- The Washington Times
Thursday, December 2, 2021

Senate Majority Leader Charles E. Schumer averted a government shutdown on Thursday after all 50 Democrats stuck together to defeat a rebellion by GOP lawmakers over President Biden’s national COVID-19 vaccine mandate.

Mr. Schumer, New York Democrat, struck a deal with a cadre of conservative senators to expedite passage of a stop-gap funding measure to keep the government afloat past Dec. 3.

“I am pleased to announce that an agreement has been reached between Democrats and Republicans that will allow the Senate to take up and pass the continuing resolution to fund the government through February 18,” Mr. Schumer said. “With this agreement, there will be no government shutdown.”

Overall, the short-term spending measure passed the Senate by a vote of 69-to-28. Nineteen Republicans, including Senate Minority Leader Mitch McConnell of Kentucky, joined with all 50 Democrats to keep the government open. 

As part of the deal, the majority leader agreed to conservative demands for a vote on an amendment to the bill blocking Mr. Biden‘s vaccine mandate from being implemented on private businesses. In exchange for the concession, five Republican senators dropped their objections to speedy passage of the bill. 

Mr. Schumer even agreed to let the amendment garner a simple majority for adoption — rather than the conventional 60 votes, but the threshold was not met because of the absence of two GOP senators and all 50 Senate Democrats sticking together in opposition. 

One of the absent Republicans, freshman Sen. Bill Hagerty of Tennessee, was unable to make the vote because of a prior family commitment.

“Senator Hagerty traveled to Tennessee this afternoon to watch his oldest son — who is a high school senior — play in the state championship football game tonight,” said Judd Deere, a spokesman for the Tennessee Republican. “Senator Hagerty regrets to miss any Senate vote, but as a father nothing would have prevented him from seeing his son’s final game.”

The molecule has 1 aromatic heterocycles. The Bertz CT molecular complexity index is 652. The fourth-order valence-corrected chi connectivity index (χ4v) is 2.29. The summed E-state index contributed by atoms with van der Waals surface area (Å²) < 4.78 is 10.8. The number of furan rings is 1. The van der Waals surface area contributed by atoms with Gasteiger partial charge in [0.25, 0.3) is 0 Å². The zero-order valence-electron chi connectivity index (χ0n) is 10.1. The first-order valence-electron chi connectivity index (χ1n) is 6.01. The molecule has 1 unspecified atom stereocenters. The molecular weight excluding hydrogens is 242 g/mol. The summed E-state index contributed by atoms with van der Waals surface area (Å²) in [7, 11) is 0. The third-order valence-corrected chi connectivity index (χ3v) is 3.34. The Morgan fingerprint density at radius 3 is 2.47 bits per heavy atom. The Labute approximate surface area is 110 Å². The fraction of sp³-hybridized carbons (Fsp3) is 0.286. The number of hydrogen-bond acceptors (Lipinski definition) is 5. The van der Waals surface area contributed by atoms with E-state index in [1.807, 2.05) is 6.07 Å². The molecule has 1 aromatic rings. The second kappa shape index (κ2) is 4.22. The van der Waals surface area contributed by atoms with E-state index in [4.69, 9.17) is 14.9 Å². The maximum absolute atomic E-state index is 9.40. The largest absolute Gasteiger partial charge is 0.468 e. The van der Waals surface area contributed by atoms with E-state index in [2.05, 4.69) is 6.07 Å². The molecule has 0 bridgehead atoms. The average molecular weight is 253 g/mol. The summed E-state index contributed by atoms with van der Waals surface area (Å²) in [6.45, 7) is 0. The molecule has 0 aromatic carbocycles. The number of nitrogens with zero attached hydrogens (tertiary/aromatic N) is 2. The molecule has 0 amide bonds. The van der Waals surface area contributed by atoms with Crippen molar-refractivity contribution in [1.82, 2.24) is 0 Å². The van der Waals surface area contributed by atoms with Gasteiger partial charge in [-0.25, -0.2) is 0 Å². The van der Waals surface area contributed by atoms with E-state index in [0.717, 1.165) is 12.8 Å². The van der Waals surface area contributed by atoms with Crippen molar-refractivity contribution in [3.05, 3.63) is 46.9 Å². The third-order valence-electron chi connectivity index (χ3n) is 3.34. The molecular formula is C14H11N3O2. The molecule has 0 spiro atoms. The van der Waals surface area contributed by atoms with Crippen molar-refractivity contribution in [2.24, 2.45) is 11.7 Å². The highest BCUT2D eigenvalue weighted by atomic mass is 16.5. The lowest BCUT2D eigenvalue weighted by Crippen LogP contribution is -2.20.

Mr. Hagerty, according to Mr. Deere, would have backed the amendment if he was in attendance. It is unclear how the other absent GOP lawmaker, Senate Majority Whip John Thune of South Dakota, would have voted on the amendment.

Due to the truancy of the Republicans, the amendment failed by a vote of 48-to-50. Even if the lawmakers were present, the amendment would have likely failed because in the event of a tie Vice President Kamala Harris would have cast the deciding vote. 

One potential Democratic defector, Sen. Joe Manchin III of West Virginia, also never materialized. Mr. Manchin voted against the measure after signaling earlier in the day that he was undecided and had serious “concerns” about a vaccine mandate for private businesses. 

The Senate’s passage of the bill ends a tense back and forth among lawmakers over keeping the government open.

By a 221-to-212 vote, the House passed its version of the short-gap funding measure earlier Thursday. 

While the bill keeps government funding at Trump-era levels for the two-month span, it does add an additional $7 billion for Afghan refugee resettlement. 

“We all have a responsibility to make sure that the government functions,” said House Speaker Nancy Pelosi, California Democrat. “Our members, whether they are here or they are home, stand ready to keep the government open.” 

Every House Democrat voted in favor of the bill, along with one Republican, Rep. Adam Kinzinger of Illinois. 

The bill now heads to Mr. Biden’s desk for signature. The president is expected to sign the bill before Friday’s government shutdown deadline. 

“I’m happy to let the American people know that the government remains open,” Mr. Schumer said.

• Haris Alic can be reached at halic@washingtontimes.com.

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